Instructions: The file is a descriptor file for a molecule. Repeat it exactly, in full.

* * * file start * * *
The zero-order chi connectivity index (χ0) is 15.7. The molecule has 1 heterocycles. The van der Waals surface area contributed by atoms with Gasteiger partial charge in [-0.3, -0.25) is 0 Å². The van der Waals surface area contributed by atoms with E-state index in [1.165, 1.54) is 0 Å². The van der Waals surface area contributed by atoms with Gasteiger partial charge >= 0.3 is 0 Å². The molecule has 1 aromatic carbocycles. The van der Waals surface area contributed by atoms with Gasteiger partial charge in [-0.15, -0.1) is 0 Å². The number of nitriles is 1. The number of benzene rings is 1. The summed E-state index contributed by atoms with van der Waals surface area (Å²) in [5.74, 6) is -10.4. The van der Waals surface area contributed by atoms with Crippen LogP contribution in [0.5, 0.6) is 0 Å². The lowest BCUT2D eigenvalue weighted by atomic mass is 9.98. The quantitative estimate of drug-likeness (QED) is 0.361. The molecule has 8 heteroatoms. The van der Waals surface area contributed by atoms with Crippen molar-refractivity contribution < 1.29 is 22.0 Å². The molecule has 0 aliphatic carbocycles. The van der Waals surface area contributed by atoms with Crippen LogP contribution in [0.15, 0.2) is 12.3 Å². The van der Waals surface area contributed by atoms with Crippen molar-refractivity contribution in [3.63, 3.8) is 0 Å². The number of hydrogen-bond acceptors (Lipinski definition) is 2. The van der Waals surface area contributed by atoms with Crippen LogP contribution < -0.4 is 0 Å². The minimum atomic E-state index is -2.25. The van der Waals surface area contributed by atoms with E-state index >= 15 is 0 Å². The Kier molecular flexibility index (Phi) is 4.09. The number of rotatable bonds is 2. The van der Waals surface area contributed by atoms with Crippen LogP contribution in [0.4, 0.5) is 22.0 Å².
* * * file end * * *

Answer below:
The zero-order chi connectivity index (χ0) is 15.7. The molecule has 1 heterocycles. The van der Waals surface area contributed by atoms with Gasteiger partial charge in [-0.3, -0.25) is 0 Å². The van der Waals surface area contributed by atoms with E-state index in [1.165, 1.54) is 0 Å². The van der Waals surface area contributed by atoms with Gasteiger partial charge >= 0.3 is 0 Å². The molecule has 1 aromatic carbocycles. The van der Waals surface area contributed by atoms with Gasteiger partial charge in [-0.15, -0.1) is 0 Å². The number of nitriles is 1. The number of benzene rings is 1. The summed E-state index contributed by atoms with van der Waals surface area (Å²) in [5.74, 6) is -10.4. The van der Waals surface area contributed by atoms with Crippen LogP contribution in [0.5, 0.6) is 0 Å². The lowest BCUT2D eigenvalue weighted by atomic mass is 9.98. The quantitative estimate of drug-likeness (QED) is 0.361. The molecule has 8 heteroatoms. The van der Waals surface area contributed by atoms with Crippen molar-refractivity contribution < 1.29 is 22.0 Å². The molecule has 0 aliphatic carbocycles. The van der Waals surface area contributed by atoms with Crippen LogP contribution in [0.15, 0.2) is 12.3 Å². The van der Waals surface area contributed by atoms with Crippen molar-refractivity contribution in [3.63, 3.8) is 0 Å². The number of hydrogen-bond acceptors (Lipinski definition) is 2. The van der Waals surface area contributed by atoms with Crippen LogP contribution < -0.4 is 0 Å². The minimum atomic E-state index is -2.25. The van der Waals surface area contributed by atoms with E-state index >= 15 is 0 Å². The Kier molecular flexibility index (Phi) is 4.09. The number of rotatable bonds is 2. The van der Waals surface area contributed by atoms with Crippen LogP contribution in [0.4, 0.5) is 22.0 Å².